A merger of Siemens and Alstom's train businesses would create a global rail giant but just like the targets for its industrial business results on Wednesday, it's an ambition even Siemens itself acknowledges it might not achieve.
In a pending decision from the EU.
(SOUNDBITE) (German) SIEMENS CHIEF EXECUTIVE JOE KAESER, SAYING: "It is up to the antitrust authorities to make a decision.
It will be interesting to see if the future of mobility in Europe will be determined by technocrats or future-oriented Europeans." The German firm's customers include Deutsche Bahn and Eurostar.
London Underground recently signed a 1.5 billion euro deal for 94 new trains.
A union with Alstom would mean 15 billion euros in combined revenues.
And a Franco-German powerhouse able, the argument goes, to compete with the biggest - like China's state-owned CRRC.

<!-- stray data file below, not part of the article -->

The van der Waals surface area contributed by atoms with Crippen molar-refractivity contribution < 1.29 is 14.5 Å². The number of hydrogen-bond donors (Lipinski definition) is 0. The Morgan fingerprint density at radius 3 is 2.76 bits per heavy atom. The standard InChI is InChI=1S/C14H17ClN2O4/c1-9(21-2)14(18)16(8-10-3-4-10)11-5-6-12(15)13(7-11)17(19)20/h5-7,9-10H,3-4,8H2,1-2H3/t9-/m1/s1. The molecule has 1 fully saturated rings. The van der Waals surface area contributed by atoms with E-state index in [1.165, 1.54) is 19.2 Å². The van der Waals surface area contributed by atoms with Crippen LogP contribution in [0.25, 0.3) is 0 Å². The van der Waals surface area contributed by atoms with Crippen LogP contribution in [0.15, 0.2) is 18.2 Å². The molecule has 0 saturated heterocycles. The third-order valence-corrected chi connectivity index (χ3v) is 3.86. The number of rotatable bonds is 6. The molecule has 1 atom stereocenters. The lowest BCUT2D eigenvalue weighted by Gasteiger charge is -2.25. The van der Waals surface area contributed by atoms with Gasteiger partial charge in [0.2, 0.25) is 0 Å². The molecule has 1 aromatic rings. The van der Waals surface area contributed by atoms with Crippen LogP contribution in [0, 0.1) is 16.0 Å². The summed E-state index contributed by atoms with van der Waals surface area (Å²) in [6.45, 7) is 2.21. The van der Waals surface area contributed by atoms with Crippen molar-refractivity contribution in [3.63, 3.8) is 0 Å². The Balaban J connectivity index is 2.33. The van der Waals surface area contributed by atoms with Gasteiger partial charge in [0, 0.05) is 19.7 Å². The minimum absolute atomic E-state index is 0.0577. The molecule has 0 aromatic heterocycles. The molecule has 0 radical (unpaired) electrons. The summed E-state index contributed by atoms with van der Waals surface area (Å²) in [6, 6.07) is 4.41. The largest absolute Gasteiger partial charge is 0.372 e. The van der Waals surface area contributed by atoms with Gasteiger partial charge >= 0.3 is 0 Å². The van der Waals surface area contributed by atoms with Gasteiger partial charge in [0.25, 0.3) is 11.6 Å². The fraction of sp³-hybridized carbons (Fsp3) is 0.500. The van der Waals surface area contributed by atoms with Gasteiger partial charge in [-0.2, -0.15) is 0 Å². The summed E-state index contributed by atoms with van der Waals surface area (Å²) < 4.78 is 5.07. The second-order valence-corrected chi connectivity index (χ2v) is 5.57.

Though not, says Siemens, at any price.
(SOUNDBITE) (German) SIEMENS CHIEF EXECUTIVE JOE KAESER, SAYING: "It would be good for all participants if the merger succeeded.
However, we won't pursue it at all costs.
And we won't let this make us unsettled." Unsettling for investors: its latest quarterly numbers.
Siemens' shares lost over a per cent on profits that have halved at its Power and Gas business.
Badly hit by collapsing demand for giant turbines as the energy sector shifts towards renewables.
Its merger plans have been badly hit by opposition since they were announced in September 2017.
And could, insiders say, still fail despite concessions made to address anti-trust concerns.
The EU is due to make a ruling by February 18 - but could do so as early as next week.